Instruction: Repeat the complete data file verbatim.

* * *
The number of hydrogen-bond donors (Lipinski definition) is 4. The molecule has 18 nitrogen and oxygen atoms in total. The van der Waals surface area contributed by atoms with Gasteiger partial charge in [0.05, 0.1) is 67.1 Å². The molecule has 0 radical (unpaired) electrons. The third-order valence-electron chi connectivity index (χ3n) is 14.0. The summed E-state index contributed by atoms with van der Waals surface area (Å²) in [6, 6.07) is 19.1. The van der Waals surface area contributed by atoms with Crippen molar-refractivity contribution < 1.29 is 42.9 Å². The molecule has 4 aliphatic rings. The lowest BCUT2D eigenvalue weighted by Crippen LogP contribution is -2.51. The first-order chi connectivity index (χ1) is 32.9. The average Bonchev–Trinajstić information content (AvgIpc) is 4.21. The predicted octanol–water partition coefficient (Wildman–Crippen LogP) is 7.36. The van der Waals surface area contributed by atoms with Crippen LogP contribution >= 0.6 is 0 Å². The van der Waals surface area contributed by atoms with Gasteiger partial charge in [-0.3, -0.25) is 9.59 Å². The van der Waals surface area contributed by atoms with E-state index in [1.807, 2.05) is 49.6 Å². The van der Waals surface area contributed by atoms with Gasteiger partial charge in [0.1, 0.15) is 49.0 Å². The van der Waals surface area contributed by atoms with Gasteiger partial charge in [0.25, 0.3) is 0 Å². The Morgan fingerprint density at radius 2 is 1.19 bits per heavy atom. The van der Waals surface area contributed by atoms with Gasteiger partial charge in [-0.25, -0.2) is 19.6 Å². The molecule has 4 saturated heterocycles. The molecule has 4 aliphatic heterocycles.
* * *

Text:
The number of hydrogen-bond donors (Lipinski definition) is 4. The molecule has 18 nitrogen and oxygen atoms in total. The van der Waals surface area contributed by atoms with Gasteiger partial charge in [0.05, 0.1) is 67.1 Å². The molecule has 0 radical (unpaired) electrons. The third-order valence-electron chi connectivity index (χ3n) is 14.0. The summed E-state index contributed by atoms with van der Waals surface area (Å²) in [6, 6.07) is 19.1. The van der Waals surface area contributed by atoms with Crippen molar-refractivity contribution < 1.29 is 42.9 Å². The molecule has 4 aliphatic rings. The lowest BCUT2D eigenvalue weighted by Crippen LogP contribution is -2.51. The first-order chi connectivity index (χ1) is 32.9. The average Bonchev–Trinajstić information content (AvgIpc) is 4.21. The predicted octanol–water partition coefficient (Wildman–Crippen LogP) is 7.36. The van der Waals surface area contributed by atoms with Crippen LogP contribution >= 0.6 is 0 Å². The van der Waals surface area contributed by atoms with Gasteiger partial charge in [-0.3, -0.25) is 9.59 Å². The van der Waals surface area contributed by atoms with E-state index in [1.807, 2.05) is 49.6 Å². The van der Waals surface area contributed by atoms with Gasteiger partial charge in [0.1, 0.15) is 49.0 Å². The van der Waals surface area contributed by atoms with Gasteiger partial charge in [0.25, 0.3) is 0 Å². The Morgan fingerprint density at radius 2 is 1.19 bits per heavy atom. The van der Waals surface area contributed by atoms with Gasteiger partial charge in [-0.25, -0.2) is 19.6 Å². The molecule has 4 saturated heterocycles. The molecule has 4 aliphatic heterocycles.